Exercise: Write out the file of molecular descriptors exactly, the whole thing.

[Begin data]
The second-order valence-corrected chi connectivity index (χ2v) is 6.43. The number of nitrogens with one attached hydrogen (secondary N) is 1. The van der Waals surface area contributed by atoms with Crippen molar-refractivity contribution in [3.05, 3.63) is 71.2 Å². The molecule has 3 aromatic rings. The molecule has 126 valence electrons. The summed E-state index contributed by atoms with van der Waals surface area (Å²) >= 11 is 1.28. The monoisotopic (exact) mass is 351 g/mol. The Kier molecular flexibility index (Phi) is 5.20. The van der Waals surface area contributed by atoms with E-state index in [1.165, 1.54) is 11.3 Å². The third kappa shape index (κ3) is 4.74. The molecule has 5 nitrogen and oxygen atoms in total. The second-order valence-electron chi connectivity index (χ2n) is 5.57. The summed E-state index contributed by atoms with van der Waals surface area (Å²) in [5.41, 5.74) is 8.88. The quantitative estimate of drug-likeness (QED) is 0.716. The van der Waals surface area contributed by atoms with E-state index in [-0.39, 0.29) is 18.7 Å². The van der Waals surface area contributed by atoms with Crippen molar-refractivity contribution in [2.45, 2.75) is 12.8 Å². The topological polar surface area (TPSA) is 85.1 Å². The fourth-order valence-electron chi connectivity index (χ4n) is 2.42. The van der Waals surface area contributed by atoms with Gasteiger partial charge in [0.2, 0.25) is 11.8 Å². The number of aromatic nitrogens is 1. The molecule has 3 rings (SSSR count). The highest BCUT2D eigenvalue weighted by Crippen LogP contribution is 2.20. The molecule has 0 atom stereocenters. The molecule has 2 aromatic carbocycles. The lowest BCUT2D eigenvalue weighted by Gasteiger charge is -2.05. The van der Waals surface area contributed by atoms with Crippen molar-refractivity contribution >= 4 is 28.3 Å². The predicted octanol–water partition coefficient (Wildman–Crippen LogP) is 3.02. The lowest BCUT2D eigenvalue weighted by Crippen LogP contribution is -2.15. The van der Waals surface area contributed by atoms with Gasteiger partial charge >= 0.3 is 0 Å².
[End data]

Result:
The second-order valence-corrected chi connectivity index (χ2v) is 6.43. The number of nitrogens with one attached hydrogen (secondary N) is 1. The van der Waals surface area contributed by atoms with Crippen molar-refractivity contribution in [3.05, 3.63) is 71.2 Å². The molecule has 3 aromatic rings. The molecule has 126 valence electrons. The summed E-state index contributed by atoms with van der Waals surface area (Å²) >= 11 is 1.28. The monoisotopic (exact) mass is 351 g/mol. The Kier molecular flexibility index (Phi) is 5.20. The van der Waals surface area contributed by atoms with E-state index in [1.165, 1.54) is 11.3 Å². The third kappa shape index (κ3) is 4.74. The molecule has 5 nitrogen and oxygen atoms in total. The second-order valence-electron chi connectivity index (χ2n) is 5.57. The summed E-state index contributed by atoms with van der Waals surface area (Å²) in [5.41, 5.74) is 8.88. The quantitative estimate of drug-likeness (QED) is 0.716. The van der Waals surface area contributed by atoms with E-state index in [-0.39, 0.29) is 18.7 Å². The van der Waals surface area contributed by atoms with Crippen molar-refractivity contribution in [2.45, 2.75) is 12.8 Å². The topological polar surface area (TPSA) is 85.1 Å². The fourth-order valence-electron chi connectivity index (χ4n) is 2.42. The van der Waals surface area contributed by atoms with Gasteiger partial charge in [0.2, 0.25) is 11.8 Å². The number of aromatic nitrogens is 1. The molecule has 3 rings (SSSR count). The highest BCUT2D eigenvalue weighted by Crippen LogP contribution is 2.20. The molecule has 0 atom stereocenters. The molecule has 2 aromatic carbocycles. The lowest BCUT2D eigenvalue weighted by Gasteiger charge is -2.05. The van der Waals surface area contributed by atoms with Crippen molar-refractivity contribution >= 4 is 28.3 Å². The predicted octanol–water partition coefficient (Wildman–Crippen LogP) is 3.02. The lowest BCUT2D eigenvalue weighted by Crippen LogP contribution is -2.15. The van der Waals surface area contributed by atoms with Gasteiger partial charge >= 0.3 is 0 Å².